nublol wrote:I'm here for almost same question.
I'm long term Linux user, over a decade as my main operating system. I have experience of compiling from source, but no interest to develop software. Now i start to get tired to Linux and i'm looking for less mainstream alternatives.
I understand use of RISC OS to old risc os users and their projects, but for person that haven't ever used it, Is there any point to make it as main os for desktop use? Does it have any software that can be used to "daily basics" like modern web browser (no flash/java ofc) that i need for my online banking.
As everyones needs are different that is a difficult question to answer.
Let me begin by recommending CHriss Hall's site, it contains good information especialy for people new to RISC OS. See:
Just about anything. word Processing, Programming, Picture Editing, playing with GPIO to control other things, video processing, Text Editing, Web Browsing, E-Mail, FTP, Playing Games (many many games), Emulating other systems (a few emulators available), 3D stuff, etc, etc, etc.
The majority of what you can on other OS's, and a few things unique to RISC OS.
The only limit is the available software, and this is constantly being added to. The more people interested in RISC OS, the more software development likely to take place, and thus the more new software likely to come into existance for RISC OS.
RISC OS is a small tightly written OS designed specificaly to run on the ARM CPU, you could say it is an ARM OS. As such a lot of things are quite fast in RISC OS. Also the main availabel Web Browser is NetSurf, so it is quite fast, though missing some features that some poeple want.
To be complete, RISC OS only uses a single core, as do most applications on RISC OS, and so far RISC OS does not take advantage of the VideoCore IV GPU (Though there are a few projects that run on RISC OS that do use the GPU, and a few applications that manualy use extra cores).
RISC OS is prety small. The core OS is all in a ROM image that is 4MB or less, and the on Disk portion of the os is no more than a couple hundred MB, leaving plenty of space for other applications and data.
You can NOT stream videos from the net.
Though you can play many video files verry well, using the available multimedia programs for RISC OS. Even though they use Software rendering these applications do a very good job as they are designed to work well on a lot lower speck HW than the RPi.
I know you are not so interested in programming, though if you wish to try simple small projects, RISC OS is very easy to program for in C/C++ (with GCC), Charm, ARM BASIC, ARM Assembly, or a number of other Languages.
While there are limits of the currently available internet software for RISC OS, RISC OS is still great for basic internet usage. That is information based browsing, downloading/uploading files, FTP, POP, IMAP SMPT, IRC, ICQ, GOFOR, etc, etc.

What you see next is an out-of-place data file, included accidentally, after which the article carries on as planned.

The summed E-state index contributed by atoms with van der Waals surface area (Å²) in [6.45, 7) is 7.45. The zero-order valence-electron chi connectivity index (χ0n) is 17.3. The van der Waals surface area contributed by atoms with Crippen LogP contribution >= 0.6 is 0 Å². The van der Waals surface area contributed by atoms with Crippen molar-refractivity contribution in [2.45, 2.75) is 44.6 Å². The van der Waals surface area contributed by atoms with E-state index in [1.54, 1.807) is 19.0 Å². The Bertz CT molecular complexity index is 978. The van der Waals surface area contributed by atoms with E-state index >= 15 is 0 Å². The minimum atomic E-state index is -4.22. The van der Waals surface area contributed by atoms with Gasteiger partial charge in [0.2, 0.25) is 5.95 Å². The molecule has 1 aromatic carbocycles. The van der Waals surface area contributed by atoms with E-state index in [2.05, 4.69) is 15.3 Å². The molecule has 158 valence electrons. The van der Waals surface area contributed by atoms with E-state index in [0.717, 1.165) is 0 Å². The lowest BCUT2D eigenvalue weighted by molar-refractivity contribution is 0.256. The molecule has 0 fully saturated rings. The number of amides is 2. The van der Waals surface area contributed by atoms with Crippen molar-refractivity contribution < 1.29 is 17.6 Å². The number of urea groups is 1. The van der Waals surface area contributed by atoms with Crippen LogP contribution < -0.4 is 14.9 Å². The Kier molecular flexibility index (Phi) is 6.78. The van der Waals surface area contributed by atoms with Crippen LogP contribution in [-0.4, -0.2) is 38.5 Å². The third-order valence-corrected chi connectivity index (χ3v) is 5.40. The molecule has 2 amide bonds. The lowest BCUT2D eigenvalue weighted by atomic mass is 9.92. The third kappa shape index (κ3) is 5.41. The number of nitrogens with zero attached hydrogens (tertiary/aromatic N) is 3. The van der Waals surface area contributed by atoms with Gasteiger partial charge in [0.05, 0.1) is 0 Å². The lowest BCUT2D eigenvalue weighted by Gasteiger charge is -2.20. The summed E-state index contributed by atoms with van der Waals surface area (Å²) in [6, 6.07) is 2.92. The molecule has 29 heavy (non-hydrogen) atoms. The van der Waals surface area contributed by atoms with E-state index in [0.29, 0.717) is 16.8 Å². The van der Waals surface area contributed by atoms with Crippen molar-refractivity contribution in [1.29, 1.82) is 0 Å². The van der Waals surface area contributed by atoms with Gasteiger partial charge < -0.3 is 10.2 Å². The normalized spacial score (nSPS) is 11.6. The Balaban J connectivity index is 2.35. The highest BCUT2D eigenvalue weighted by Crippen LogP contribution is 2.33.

So far you can not stream movies, or things like that. And to use JS heavy sites requires using a slow web browser (Otter or Qupzilla), admittedly slow do to running on only one core.
Though for 99% of Web based stuff NetSurf fits the bill, and is what I am typing this from.
There are many games ported to RISC OS, including a Hardware Accellerated Quake port using VideoCore IV accelleration via Khronos.
The number of games is emence, though more of the kind of games that realy grab your mind and keep you playing for a while. That is not as many of the games that rely on there graphics to compensate for lack of game play (though we have some of those as well).
NOTE ON THE LEARNING CURVE COMPARED TO OTHERS:
RISC OS does a lot of things in a way that is different from most other OS's of today. I feel it is easier to use once you get accustomed to it, though if you are accustomed to Linux, Windows, Mac OS, etc there is a bit of a learning curve, and it may take a few to get accustomed to.
RISC OS uses the midle mouse button for all menus, everywhere. It also usees drag and drop more completely than any other OS you have likely ever used.
In RISC OS drag and drop realy does make things faster to do, unlike others. The implementation of Drag and Drop in RISC OS is so easy, and it makes it easier to do big tasks with a lot of small programs than it is to use a mega application on the other systems.
RISC OS also allows any window to have input focus, not just the top most window, so you can type in a window that is partly behind other windows, as I am doing at this moment. This can be very convient if looking at some reference while typing in some program, allowing the reference to be in front.
If you do not mind the limits of NetSurf, and do not mind taking the time to learn an OS that is different than what you have used in the past, RISC OS can be a reasonable option. Keep in mind though it is different than the others, to the point of making Windows, Linux, and Mac OS look like they are versions of the same.
There are many advantages of RISC OS.
The main dissadvantage is the lack of developers, so somewhat limited availability of newer software.
In the end it is your decision.
I would recommend giving RISC OS a real chance, that is use it for a few weeks, learn the quirks and differences, realy get accustomed to it, and ask questions, see if it can do what you need it to. Those of us that use RISC OS are more than happy to answer your questions, and point you in the dirrection of how to do what you want.